In the days before we were doing publicity on the internet, Ken commissioned art and made postcards to announce his pottery shows. He worked with our local Turtle Lake printer, Dave. Dave’s family published the Turtle Lake Times, and ran a print shop. One of Dave’s first printing jobs was to deal with that weird, long haired artist up in the woods who made pots – Ken. Ken had an art degree and was often a challenging client. He knew what he wanted, and often he wanted something others did not.
The first postcard was on white card stock, had black letters, and on the front was what Ken called a wash of color. Dave and most printers called it a bleed. When Dave ran the cards through the press, the yellow bleed (or wash) was uneven, and Dave as a printer saw it as defective and pitched the cards in the trash. Ken arrived and liked the one of a kind nature of the discards and pulled them out of the trash.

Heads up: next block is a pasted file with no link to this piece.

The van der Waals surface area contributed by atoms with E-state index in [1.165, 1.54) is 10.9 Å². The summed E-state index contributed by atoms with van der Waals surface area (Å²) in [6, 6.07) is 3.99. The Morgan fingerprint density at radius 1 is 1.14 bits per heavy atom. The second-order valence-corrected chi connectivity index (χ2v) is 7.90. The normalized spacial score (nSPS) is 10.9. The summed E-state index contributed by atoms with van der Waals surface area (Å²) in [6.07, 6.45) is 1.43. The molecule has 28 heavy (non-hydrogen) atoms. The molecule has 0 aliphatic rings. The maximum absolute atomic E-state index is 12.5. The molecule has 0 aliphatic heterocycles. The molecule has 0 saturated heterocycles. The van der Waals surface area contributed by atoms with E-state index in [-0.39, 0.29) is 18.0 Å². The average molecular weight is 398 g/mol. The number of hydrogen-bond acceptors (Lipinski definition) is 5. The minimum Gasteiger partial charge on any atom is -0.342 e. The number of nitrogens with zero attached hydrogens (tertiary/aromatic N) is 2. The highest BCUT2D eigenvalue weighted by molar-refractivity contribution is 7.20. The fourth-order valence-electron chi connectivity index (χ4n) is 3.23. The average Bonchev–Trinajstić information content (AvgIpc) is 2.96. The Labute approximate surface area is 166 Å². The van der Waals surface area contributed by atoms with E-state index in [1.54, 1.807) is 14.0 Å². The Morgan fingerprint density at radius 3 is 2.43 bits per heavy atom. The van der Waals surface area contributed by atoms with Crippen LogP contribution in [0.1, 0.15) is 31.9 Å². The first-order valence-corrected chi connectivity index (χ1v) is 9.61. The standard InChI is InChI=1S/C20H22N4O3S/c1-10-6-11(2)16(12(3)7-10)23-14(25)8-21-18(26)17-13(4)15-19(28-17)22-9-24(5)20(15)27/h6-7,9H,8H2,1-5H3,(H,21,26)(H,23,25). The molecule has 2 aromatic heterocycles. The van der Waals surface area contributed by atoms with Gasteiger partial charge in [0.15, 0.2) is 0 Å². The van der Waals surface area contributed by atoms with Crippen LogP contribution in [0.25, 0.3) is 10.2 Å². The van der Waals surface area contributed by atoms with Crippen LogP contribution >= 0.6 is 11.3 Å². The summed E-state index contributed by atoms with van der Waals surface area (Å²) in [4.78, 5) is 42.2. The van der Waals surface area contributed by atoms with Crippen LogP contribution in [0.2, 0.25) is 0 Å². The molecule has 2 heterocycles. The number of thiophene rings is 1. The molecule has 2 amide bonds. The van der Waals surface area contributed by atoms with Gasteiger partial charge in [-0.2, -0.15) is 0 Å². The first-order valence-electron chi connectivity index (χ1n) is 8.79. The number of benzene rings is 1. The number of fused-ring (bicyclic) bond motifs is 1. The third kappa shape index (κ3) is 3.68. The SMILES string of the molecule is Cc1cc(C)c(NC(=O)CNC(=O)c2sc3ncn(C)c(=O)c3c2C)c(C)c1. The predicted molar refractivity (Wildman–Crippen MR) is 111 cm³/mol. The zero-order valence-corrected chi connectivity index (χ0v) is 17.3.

Both Dave and his Dad Jim were surprised. Dave was relieved he did not have to redo the job, and Jim ever after told the story of Ken pulling discards from the trash. Over the years Ken and Dave maintained an interesting relationship. Ken would tease Dave that like all printers he had to fill up the space with print and ask where was some white space. Dave would hand Ken the Xacto knife and Ken would move lines of type to show Dave what he wanted.
Dave got interesting and difficult print jobs from us over the years: from business cards in Japanese to a post card with birches back when the ink was rubber based instead of oil based and they just never dried – so there was a shadow on the print side.
Dave told Ken jokes – and Ken had a laugh progression. If he liked the joke he gasped as he laughed; a better joke caused him to gasp and honk and the best would not only provoke Ken to gasp and honk, but also tap his chest. This led one to wonder if he was indicating he needed CPR, but it always passed. Often Dave and I would find ourselves laughing at Ken laughing so hard!